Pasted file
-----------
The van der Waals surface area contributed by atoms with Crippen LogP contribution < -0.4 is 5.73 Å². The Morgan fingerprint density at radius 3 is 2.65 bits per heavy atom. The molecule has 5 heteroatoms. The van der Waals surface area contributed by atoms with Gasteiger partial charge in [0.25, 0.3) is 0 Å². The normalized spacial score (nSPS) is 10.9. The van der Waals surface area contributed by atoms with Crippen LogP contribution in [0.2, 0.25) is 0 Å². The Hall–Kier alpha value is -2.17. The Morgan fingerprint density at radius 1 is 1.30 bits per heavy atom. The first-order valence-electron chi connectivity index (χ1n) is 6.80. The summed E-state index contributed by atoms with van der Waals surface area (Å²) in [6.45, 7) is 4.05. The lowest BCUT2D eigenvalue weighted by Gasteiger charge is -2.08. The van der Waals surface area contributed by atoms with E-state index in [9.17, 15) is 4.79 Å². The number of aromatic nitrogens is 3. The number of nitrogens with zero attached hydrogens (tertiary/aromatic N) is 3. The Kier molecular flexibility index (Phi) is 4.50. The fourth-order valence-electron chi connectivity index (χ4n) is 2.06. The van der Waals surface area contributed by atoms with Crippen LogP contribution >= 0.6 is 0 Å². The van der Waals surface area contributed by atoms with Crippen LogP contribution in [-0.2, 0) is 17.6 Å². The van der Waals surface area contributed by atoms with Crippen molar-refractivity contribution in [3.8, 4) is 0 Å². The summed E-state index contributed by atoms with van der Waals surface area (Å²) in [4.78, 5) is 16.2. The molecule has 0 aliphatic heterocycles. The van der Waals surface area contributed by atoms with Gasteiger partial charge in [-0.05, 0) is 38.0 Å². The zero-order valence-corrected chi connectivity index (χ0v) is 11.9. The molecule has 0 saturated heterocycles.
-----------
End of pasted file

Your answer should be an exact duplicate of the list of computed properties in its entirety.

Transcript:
The van der Waals surface area contributed by atoms with Crippen LogP contribution < -0.4 is 5.73 Å². The Morgan fingerprint density at radius 3 is 2.65 bits per heavy atom. The molecule has 5 heteroatoms. The van der Waals surface area contributed by atoms with Gasteiger partial charge in [0.25, 0.3) is 0 Å². The normalized spacial score (nSPS) is 10.9. The van der Waals surface area contributed by atoms with Crippen LogP contribution in [0.2, 0.25) is 0 Å². The Hall–Kier alpha value is -2.17. The Morgan fingerprint density at radius 1 is 1.30 bits per heavy atom. The first-order valence-electron chi connectivity index (χ1n) is 6.80. The summed E-state index contributed by atoms with van der Waals surface area (Å²) in [6.45, 7) is 4.05. The lowest BCUT2D eigenvalue weighted by Gasteiger charge is -2.08. The van der Waals surface area contributed by atoms with E-state index in [9.17, 15) is 4.79 Å². The number of aromatic nitrogens is 3. The number of nitrogens with zero attached hydrogens (tertiary/aromatic N) is 3. The Kier molecular flexibility index (Phi) is 4.50. The fourth-order valence-electron chi connectivity index (χ4n) is 2.06. The van der Waals surface area contributed by atoms with Crippen LogP contribution >= 0.6 is 0 Å². The van der Waals surface area contributed by atoms with Crippen LogP contribution in [-0.2, 0) is 17.6 Å². The van der Waals surface area contributed by atoms with Crippen molar-refractivity contribution in [3.8, 4) is 0 Å². The summed E-state index contributed by atoms with van der Waals surface area (Å²) in [4.78, 5) is 16.2. The molecule has 0 aliphatic heterocycles. The van der Waals surface area contributed by atoms with Gasteiger partial charge in [-0.05, 0) is 38.0 Å². The zero-order valence-corrected chi connectivity index (χ0v) is 11.9. The molecule has 0 saturated heterocycles.